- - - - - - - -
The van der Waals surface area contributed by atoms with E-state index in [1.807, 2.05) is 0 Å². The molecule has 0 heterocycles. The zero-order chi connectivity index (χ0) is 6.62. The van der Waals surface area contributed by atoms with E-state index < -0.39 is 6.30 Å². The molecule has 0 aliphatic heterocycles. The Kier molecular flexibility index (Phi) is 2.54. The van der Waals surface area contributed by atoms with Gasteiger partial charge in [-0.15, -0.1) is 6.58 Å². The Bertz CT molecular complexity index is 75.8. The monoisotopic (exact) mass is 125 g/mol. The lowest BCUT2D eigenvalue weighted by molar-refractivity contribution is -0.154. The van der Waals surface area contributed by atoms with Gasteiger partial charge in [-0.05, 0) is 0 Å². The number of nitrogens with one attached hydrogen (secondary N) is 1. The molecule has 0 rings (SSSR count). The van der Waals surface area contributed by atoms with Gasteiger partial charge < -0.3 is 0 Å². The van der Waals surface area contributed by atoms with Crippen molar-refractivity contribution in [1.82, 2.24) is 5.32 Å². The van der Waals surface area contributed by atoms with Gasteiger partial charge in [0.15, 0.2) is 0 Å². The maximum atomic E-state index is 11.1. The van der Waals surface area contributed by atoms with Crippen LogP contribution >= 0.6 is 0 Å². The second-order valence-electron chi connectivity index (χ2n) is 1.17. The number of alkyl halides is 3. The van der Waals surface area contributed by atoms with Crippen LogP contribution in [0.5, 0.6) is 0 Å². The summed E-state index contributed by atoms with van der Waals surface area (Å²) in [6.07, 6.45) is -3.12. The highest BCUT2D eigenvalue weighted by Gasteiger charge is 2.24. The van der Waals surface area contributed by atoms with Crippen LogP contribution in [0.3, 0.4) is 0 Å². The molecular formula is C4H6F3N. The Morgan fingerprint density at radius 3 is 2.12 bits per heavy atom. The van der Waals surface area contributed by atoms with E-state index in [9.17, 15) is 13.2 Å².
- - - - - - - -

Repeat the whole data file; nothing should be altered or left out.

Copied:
The van der Waals surface area contributed by atoms with E-state index in [1.807, 2.05) is 0 Å². The molecule has 0 heterocycles. The zero-order chi connectivity index (χ0) is 6.62. The van der Waals surface area contributed by atoms with E-state index < -0.39 is 6.30 Å². The molecule has 0 aliphatic heterocycles. The Kier molecular flexibility index (Phi) is 2.54. The van der Waals surface area contributed by atoms with Gasteiger partial charge in [-0.15, -0.1) is 6.58 Å². The Bertz CT molecular complexity index is 75.8. The monoisotopic (exact) mass is 125 g/mol. The lowest BCUT2D eigenvalue weighted by molar-refractivity contribution is -0.154. The van der Waals surface area contributed by atoms with Gasteiger partial charge in [-0.05, 0) is 0 Å². The number of nitrogens with one attached hydrogen (secondary N) is 1. The molecule has 0 rings (SSSR count). The van der Waals surface area contributed by atoms with Gasteiger partial charge < -0.3 is 0 Å². The van der Waals surface area contributed by atoms with Crippen molar-refractivity contribution in [1.82, 2.24) is 5.32 Å². The van der Waals surface area contributed by atoms with Gasteiger partial charge in [0.15, 0.2) is 0 Å². The maximum atomic E-state index is 11.1. The van der Waals surface area contributed by atoms with Crippen LogP contribution >= 0.6 is 0 Å². The second-order valence-electron chi connectivity index (χ2n) is 1.17. The number of alkyl halides is 3. The van der Waals surface area contributed by atoms with Crippen LogP contribution in [0.5, 0.6) is 0 Å². The summed E-state index contributed by atoms with van der Waals surface area (Å²) in [6.07, 6.45) is -3.12. The highest BCUT2D eigenvalue weighted by Gasteiger charge is 2.24. The van der Waals surface area contributed by atoms with Crippen LogP contribution in [0.3, 0.4) is 0 Å². The molecular formula is C4H6F3N. The Morgan fingerprint density at radius 3 is 2.12 bits per heavy atom. The van der Waals surface area contributed by atoms with E-state index in [9.17, 15) is 13.2 Å².